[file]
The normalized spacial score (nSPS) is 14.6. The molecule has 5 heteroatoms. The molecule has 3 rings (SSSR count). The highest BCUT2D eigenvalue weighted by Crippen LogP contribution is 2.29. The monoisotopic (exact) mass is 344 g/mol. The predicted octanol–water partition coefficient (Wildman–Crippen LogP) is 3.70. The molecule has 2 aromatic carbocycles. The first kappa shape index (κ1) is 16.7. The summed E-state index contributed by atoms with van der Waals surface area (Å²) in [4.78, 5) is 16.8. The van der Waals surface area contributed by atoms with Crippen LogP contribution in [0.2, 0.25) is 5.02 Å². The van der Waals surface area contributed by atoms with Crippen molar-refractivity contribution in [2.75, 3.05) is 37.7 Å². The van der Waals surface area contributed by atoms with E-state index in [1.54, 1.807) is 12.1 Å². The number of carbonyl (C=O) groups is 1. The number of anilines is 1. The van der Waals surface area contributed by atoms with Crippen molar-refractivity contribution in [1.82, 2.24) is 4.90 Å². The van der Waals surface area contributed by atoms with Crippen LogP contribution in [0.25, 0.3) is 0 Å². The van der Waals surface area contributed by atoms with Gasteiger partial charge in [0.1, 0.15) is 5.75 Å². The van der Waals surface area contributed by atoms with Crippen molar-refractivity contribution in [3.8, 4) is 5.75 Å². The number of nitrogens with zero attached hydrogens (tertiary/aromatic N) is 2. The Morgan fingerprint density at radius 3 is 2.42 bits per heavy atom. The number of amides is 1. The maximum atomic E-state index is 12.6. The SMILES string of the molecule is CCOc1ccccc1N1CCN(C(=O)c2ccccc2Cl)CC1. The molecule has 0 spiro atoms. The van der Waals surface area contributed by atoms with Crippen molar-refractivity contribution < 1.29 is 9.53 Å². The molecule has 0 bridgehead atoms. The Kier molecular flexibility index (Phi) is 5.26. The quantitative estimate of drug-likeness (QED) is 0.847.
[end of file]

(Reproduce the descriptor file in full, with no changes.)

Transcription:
The normalized spacial score (nSPS) is 14.6. The molecule has 5 heteroatoms. The molecule has 3 rings (SSSR count). The highest BCUT2D eigenvalue weighted by Crippen LogP contribution is 2.29. The monoisotopic (exact) mass is 344 g/mol. The predicted octanol–water partition coefficient (Wildman–Crippen LogP) is 3.70. The molecule has 2 aromatic carbocycles. The first kappa shape index (κ1) is 16.7. The summed E-state index contributed by atoms with van der Waals surface area (Å²) in [4.78, 5) is 16.8. The van der Waals surface area contributed by atoms with Crippen LogP contribution in [0.2, 0.25) is 5.02 Å². The van der Waals surface area contributed by atoms with Crippen molar-refractivity contribution in [2.75, 3.05) is 37.7 Å². The van der Waals surface area contributed by atoms with E-state index in [1.54, 1.807) is 12.1 Å². The number of carbonyl (C=O) groups is 1. The number of anilines is 1. The van der Waals surface area contributed by atoms with Crippen molar-refractivity contribution in [1.82, 2.24) is 4.90 Å². The van der Waals surface area contributed by atoms with Crippen LogP contribution in [0.25, 0.3) is 0 Å². The van der Waals surface area contributed by atoms with Gasteiger partial charge in [0.1, 0.15) is 5.75 Å². The van der Waals surface area contributed by atoms with Crippen molar-refractivity contribution in [3.8, 4) is 5.75 Å². The number of nitrogens with zero attached hydrogens (tertiary/aromatic N) is 2. The Morgan fingerprint density at radius 3 is 2.42 bits per heavy atom. The number of amides is 1. The maximum atomic E-state index is 12.6. The SMILES string of the molecule is CCOc1ccccc1N1CCN(C(=O)c2ccccc2Cl)CC1. The molecule has 0 spiro atoms. The van der Waals surface area contributed by atoms with Crippen molar-refractivity contribution < 1.29 is 9.53 Å². The molecule has 0 bridgehead atoms. The Kier molecular flexibility index (Phi) is 5.26. The quantitative estimate of drug-likeness (QED) is 0.847.